Religiosity and Islamic Banking in Uganda
Kaawaase, Twaha Kigongo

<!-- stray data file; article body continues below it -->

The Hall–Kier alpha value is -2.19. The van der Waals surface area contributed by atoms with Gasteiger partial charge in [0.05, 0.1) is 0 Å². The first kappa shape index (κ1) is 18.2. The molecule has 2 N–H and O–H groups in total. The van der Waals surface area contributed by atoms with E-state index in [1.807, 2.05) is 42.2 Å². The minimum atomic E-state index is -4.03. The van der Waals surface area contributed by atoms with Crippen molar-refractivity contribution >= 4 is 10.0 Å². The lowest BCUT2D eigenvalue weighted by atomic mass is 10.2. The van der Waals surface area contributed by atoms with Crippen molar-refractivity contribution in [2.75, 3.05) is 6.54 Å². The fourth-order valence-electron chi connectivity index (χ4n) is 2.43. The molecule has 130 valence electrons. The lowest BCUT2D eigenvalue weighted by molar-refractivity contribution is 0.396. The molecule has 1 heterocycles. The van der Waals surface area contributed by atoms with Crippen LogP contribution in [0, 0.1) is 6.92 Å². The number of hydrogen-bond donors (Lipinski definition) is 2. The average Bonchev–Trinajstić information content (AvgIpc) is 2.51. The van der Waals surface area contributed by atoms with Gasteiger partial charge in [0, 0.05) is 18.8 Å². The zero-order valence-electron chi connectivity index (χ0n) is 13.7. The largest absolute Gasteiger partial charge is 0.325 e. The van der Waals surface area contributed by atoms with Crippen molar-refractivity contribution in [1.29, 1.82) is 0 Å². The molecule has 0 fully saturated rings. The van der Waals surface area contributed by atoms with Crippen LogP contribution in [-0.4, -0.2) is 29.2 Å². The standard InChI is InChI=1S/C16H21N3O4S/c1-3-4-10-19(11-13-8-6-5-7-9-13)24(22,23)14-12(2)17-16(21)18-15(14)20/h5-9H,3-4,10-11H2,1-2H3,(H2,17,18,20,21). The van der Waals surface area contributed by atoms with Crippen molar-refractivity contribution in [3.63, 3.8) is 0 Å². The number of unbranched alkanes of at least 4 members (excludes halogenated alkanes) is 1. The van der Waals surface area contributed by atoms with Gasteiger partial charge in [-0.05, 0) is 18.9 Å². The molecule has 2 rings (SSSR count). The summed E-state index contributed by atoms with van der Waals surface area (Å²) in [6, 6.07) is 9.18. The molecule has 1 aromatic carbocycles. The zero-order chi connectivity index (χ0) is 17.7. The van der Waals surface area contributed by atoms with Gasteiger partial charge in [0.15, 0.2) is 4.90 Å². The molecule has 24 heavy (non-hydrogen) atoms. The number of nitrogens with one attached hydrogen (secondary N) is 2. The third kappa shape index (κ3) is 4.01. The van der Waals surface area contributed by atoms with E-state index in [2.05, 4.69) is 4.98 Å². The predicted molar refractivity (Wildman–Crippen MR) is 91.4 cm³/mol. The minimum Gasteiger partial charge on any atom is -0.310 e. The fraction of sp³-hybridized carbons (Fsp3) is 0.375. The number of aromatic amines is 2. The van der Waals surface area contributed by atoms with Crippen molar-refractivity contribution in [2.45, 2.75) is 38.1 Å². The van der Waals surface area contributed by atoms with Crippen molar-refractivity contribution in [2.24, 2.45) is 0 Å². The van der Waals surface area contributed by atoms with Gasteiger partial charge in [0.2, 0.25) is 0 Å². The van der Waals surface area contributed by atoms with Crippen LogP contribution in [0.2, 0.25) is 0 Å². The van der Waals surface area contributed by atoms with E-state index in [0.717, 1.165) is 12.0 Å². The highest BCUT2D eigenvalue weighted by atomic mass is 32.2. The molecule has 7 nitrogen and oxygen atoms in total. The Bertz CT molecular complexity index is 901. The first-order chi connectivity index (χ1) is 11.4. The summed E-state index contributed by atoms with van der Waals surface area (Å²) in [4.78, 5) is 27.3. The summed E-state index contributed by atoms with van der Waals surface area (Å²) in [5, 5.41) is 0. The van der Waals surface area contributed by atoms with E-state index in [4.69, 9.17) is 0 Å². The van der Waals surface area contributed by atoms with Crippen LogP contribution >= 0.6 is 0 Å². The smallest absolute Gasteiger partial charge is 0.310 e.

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Purpose: The objective of this paper was to examine the extent to which religiosity matters in explaining existing bank customers’ propensity to patronise Islamic banking in the context of a predominantly non-Islamic country freshly adopting Islamic Finance and Banking. Methodology: Underpinned by the Theory of Reasoned Action we use pre-existing scales for attitudes of customers and subjective norms and integrate religiosity in the model to predict propensity to patronise Islamic banking. We collected data from 382 existing commercial bank customers and carried out a factor analysis to examine the scales validity and reliability. We answer the main question of whether religiosity matters using two approaches: we test for mediation effects of religiosity and also use a hierarchical regression analysis to determine the additive effect of religiosity in explaining propensity to Patronise Islamic Banking (PIB) in a predominantly non-Islamic country. Findings: Results of the Sobel, Aroian and Goodman tests show that religiosity mediates the predictive potential Behavioural Intentions (BI) of existing bank customers’ propensity to patronise Islamic banking. Hierarchical regression analysis also showed that after controlling for the variance accounted for by control variables, namely religion, age and education; religiosity had a significant additive effect in the model and positively relates with PIB. In the final model religiosity together with subjective norm and attitude predict 71% of the variance in Patronising Islamic Banking. Our study therefore shows religiosity is important and does matter in patronising Islamic banking. Originality/Value: This empirical study answers the pertinent question of whether religiosity matters in the propensity to use and patronise Islamic banking. It contributes to a better understanding of the factors that ought to be taken into account when a country is adopting Islamic banking principles. In particular the findings will be useful to commercial banks in Uganda when designing and marketing Islamic banking products to their existing and potential customers.